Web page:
FEATURES AND BENEFITS
- Science-based nutrition
- Dietary supplement
- Supports healthy energy levels in heart and muscle tissue.
- Maintains normal heart function.
- Decreases free radical formation during exercise.
Ribose is an essential pentose (5-carbon) sugar utilized by the body to synthesize DNA, RNA and produce energy. Ribose is a fundamental building block of adenosine triphosphate (ATP – the substance in which the body stores intracellular energy), the preferential source of energy for skeletal muscle and heart tissue. Studies have shown that ribose supplementation can enhance cardiac energy levels and support cardiovascular metabolism.
Further studies suggest that ribose plays a role in supporting energy recovery after exercise. Exercise increases free radical production in muscle tissue. Ribose may strengthen and support the body’s crucial antioxidant defences.
|Serving Size: 5g (1 scoop)|
|Servings per container: 50 servings|
Other ingredients: None.
Does NOT contain: milk, egg, wheat, gluten, soy, sweeteners, starch, salt, or preservatives.
Adults: Take 1 scoop mixed in water, juice or other beverage, twice daily. May be taken with or without food.
Insulin dependent diabetics and pregnant women should consult their physician before use.
Store tightly closed container at room temperature. Avoid excess heat and moisture.
Supports Normal Heart Function
A significant amount of in vitro, animal and human research suggests benefits of ribose on heart function. Studies have shown that ribose supplementation can enhance cardiac energy levels and support cardiovascular metabolism. Ribose has been shown in clinical trials to enhance the recovery of heart muscle ATP levels and improve myocardial function following exercise.
Studies suggest that ribose supplementation can increase the tolerability of the cardiovascular system to exercise-induced fatigue.1 In one study, twenty men underwent treadmill exercise tests on two consecutive days to confirm the onset of fatigue secondary to exercise. The participants were then randomized to the treatment group or a placebo group. The groups received either four doses of 15 grams of D-ribose (60 grams/day total) or the same amount of placebo each day. After three days of treatment, another treadmill test was performed. The time it took to reach the specified level of fatigue was significantly greater in the ribose group than in the placebo group.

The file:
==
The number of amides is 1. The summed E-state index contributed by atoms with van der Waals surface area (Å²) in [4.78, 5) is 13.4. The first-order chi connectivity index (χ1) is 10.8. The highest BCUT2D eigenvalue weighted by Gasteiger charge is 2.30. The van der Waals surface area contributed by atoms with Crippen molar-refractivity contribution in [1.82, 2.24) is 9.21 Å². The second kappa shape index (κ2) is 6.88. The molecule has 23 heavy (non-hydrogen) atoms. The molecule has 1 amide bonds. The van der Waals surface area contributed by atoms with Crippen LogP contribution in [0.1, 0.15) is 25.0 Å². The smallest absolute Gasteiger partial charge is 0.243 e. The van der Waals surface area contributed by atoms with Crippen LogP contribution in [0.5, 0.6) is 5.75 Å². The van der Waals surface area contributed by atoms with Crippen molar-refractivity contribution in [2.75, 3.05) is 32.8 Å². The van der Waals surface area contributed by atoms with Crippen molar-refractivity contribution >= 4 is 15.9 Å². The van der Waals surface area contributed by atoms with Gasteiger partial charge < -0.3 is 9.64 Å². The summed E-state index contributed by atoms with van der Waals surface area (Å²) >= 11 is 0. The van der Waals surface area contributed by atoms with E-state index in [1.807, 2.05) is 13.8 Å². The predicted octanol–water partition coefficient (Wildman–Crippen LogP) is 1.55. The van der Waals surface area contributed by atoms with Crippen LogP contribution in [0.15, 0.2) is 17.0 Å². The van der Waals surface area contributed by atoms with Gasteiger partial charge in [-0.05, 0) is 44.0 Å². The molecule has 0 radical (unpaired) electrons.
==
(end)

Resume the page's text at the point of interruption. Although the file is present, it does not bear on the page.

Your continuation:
Another study investigated the ability of ribose to support healthy heart function and quality of life.2 In a randomized, crossover design study, fifteen individuals were given 5 grams three times a day of either D-ribose or placebo. Each treatment period lasted three weeks. In patients receiving ribose, echocardiography demonstrated enhancement of heart function, reflecting a “more efficient relaxation phase of the heart”. Participants also had a significant improvement in their subjective quality of life scores compared to placebo.
Scientists suggest that suboptimal heart function is a result of the heart requiring more energy to function properly. Ribose supports the heart’s enhanced energy requirements, promoting optimal heart function. It does so by enhancing the stores of high-energy phosphates in heart tissue. These intermediates are necessary for the production and resynthesis of ATP. A double-blind crossover study in which 12 individuals were randomized to receive either ribose or dextrose (both administered as 5 grams three times daily for three weeks, followed by a 1-week washout period and crossover of treatments for three additional weeks) suggested significant enhancements in normal cardiac function during the period of ribose supplementation.3
Perhaps one of the more useful illustrations of the potential for ribose to support heart function comes from a study in which 20 rats received a continuous infusion of ribose for 24 hours (control rats received an infusion of saline). The hearts were then explanted (as they would be for heart transplants) and placed in preservation solution that was enriched with ribose for 4 hours. ATP levels were measured from tissue biopsies and revealed that 10 of the ribose-treated hearts had ATP levels higher than 12.3 micromoles per gram whereas saline-treated hearts (controls) had lower ATP levels, with 20% showing levels below 10 micromoles per gram of tissue. This provides support for the hypothesis that ribose may enhance the preservation of ATP levels in cardiac tissue, promoting normal heart function.4
Further animal studies have shown that ribose significantly enhances heart function after experimentally induced cardiac depression. Rats were injected with isoproterenol (a drug that stimulates sympathetic nervous system function) and had their abdominal aorta constricted to induce depression of heart function and reduce cardiac ATP levels. The decrease in ATP was primarily responsible for the depression of heart function. Continuous infusion of ribose for 24 hours replenished ATP concentrations to normal levels and normalized heart function in these animals.5
Ribose May Strengthen and Support the Body’s Crucial Antioxidant Defenses
Ribose may support the body’s innate antioxidant mechanisms while promoting an antioxidant effect of its own. Intense exercise and other strenuous activity can induce the production of free radicals. Preliminary studies suggest that ribose can attenuate some of the effects of oxidation seen after performance of intensive exercise.